Today, the court case of Hon. Douglas Mwonzora, the MDC national spokesperson, Nyanga North MP and Copac chairperson and 30 other MDC activists was postponed to 23 May at the Nyanga Magistrate’s Court. Hon. Mwonzora and the activists are facing trumped – up political violence charges. Hon. Mwonzora was excused from reporting to the police once a week as part of his bail conditions as he is attending to urgent business of uploading data at Copac.
For more on these and other issues, visit www.realchangetimes.com
United, winning – the people’s covenant to real change.
MDC Information & Publicity Department
May 10th, 2011
Via Youth Forum Press Release: The positive and wholesale participation of the country’s youth will be pivotal if the next election in Zimbabwe is to be credible, free and fair. In the past the youths’ energy has been diverted towards negative contribution to the electoral process and they have become infamous and synonymous with the violence that has characterized previous elections in Zimbabwe.
The Youth Forum notes and contends that youth participation in previous elections has been dismally low and highly negative. According to a study commissioned by the Zimbabwe Election Support Network (ZESN) in April 2010, only 18% of the current voters’ roll can be classified as youth (18 – 30 years). This figure is quite shocking considering that Zimbabwe is generally regarded as a youthful population with over 60% of the country under the age of 35 years.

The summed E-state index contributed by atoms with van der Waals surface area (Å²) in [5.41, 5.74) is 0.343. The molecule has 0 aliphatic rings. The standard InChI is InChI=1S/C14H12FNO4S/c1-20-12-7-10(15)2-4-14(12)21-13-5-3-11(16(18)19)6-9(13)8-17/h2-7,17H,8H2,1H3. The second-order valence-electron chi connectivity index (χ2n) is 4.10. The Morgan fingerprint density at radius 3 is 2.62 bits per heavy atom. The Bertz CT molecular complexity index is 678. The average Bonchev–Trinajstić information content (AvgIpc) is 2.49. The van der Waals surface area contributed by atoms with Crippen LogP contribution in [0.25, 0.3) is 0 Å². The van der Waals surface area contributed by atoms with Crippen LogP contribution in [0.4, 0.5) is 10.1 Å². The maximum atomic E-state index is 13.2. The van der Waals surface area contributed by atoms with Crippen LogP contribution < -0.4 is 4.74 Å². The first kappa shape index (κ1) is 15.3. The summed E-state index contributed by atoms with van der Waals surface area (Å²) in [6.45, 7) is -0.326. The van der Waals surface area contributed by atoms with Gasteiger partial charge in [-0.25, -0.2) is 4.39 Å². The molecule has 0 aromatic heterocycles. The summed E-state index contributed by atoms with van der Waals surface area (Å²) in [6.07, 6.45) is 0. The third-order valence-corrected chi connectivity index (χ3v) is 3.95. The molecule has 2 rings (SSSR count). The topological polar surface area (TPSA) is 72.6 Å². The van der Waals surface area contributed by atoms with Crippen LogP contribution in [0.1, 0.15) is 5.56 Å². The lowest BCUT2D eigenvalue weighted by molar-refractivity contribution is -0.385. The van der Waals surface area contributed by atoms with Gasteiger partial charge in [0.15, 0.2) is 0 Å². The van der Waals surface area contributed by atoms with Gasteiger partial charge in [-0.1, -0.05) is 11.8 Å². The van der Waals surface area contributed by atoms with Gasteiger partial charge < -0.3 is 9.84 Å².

Contrary to the above figures which point towards an apathetic youth towards civic and political processes, young people have actually been a crucial factor in many elections that have occurred in the past. Due to the endemic shrinking of space for political participation by an elderly ruling elite, bend on perpetuating their stay in power, the energy and eagerness of young people to participate in the electoral process has been systematically channeled towards peripheral roles. It is common knowledge that previous elections in Zimbabwe has seen them competing with their mothers as praise-singers of elderly politicians at political rallies during electoral campaigning periods. Nefarious politicians have gone on to drug these youth and coercing them to perpetrate gruesome acts of violence against real and perceived antagonists and rivals of these politicians. Youth militias and vigilante groups have become synonymous with elections, and this trend was quite evident in the run-up to the sham June 27 2008 presidential run-off election, whose result we all know later culminated in the animal we call the inclusive government today.